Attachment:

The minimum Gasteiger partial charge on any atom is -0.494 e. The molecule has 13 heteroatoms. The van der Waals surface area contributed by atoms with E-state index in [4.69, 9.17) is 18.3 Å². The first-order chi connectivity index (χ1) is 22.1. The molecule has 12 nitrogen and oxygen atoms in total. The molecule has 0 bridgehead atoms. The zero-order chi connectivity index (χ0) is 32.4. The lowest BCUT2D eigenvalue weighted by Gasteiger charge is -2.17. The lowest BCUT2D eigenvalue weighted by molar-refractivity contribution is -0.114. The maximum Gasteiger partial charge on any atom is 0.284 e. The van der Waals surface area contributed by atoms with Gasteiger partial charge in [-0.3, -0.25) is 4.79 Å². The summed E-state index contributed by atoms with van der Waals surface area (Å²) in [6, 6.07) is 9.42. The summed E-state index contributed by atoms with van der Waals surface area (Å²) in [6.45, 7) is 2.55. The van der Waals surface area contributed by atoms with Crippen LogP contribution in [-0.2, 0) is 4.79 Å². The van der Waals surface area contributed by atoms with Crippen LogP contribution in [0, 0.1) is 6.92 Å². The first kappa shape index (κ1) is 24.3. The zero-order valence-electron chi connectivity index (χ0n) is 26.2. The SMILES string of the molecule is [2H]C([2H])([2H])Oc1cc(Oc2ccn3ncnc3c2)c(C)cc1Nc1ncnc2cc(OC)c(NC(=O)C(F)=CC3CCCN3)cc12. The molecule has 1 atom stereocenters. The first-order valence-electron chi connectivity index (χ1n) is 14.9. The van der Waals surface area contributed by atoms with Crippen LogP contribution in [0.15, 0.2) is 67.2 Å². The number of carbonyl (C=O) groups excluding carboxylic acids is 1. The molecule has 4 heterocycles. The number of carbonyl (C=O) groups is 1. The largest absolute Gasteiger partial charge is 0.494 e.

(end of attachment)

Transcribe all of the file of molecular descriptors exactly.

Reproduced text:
The minimum Gasteiger partial charge on any atom is -0.494 e. The molecule has 13 heteroatoms. The van der Waals surface area contributed by atoms with E-state index in [4.69, 9.17) is 18.3 Å². The first-order chi connectivity index (χ1) is 22.1. The molecule has 12 nitrogen and oxygen atoms in total. The molecule has 0 bridgehead atoms. The zero-order chi connectivity index (χ0) is 32.4. The lowest BCUT2D eigenvalue weighted by Gasteiger charge is -2.17. The lowest BCUT2D eigenvalue weighted by molar-refractivity contribution is -0.114. The maximum Gasteiger partial charge on any atom is 0.284 e. The van der Waals surface area contributed by atoms with Gasteiger partial charge in [-0.3, -0.25) is 4.79 Å². The summed E-state index contributed by atoms with van der Waals surface area (Å²) in [6, 6.07) is 9.42. The summed E-state index contributed by atoms with van der Waals surface area (Å²) in [6.45, 7) is 2.55. The van der Waals surface area contributed by atoms with Crippen LogP contribution in [-0.2, 0) is 4.79 Å². The van der Waals surface area contributed by atoms with Crippen LogP contribution in [0, 0.1) is 6.92 Å². The first kappa shape index (κ1) is 24.3. The zero-order valence-electron chi connectivity index (χ0n) is 26.2. The SMILES string of the molecule is [2H]C([2H])([2H])Oc1cc(Oc2ccn3ncnc3c2)c(C)cc1Nc1ncnc2cc(OC)c(NC(=O)C(F)=CC3CCCN3)cc12. The molecule has 1 atom stereocenters. The first-order valence-electron chi connectivity index (χ1n) is 14.9. The van der Waals surface area contributed by atoms with Crippen LogP contribution in [0.15, 0.2) is 67.2 Å². The number of carbonyl (C=O) groups excluding carboxylic acids is 1. The molecule has 4 heterocycles. The number of carbonyl (C=O) groups is 1. The largest absolute Gasteiger partial charge is 0.494 e.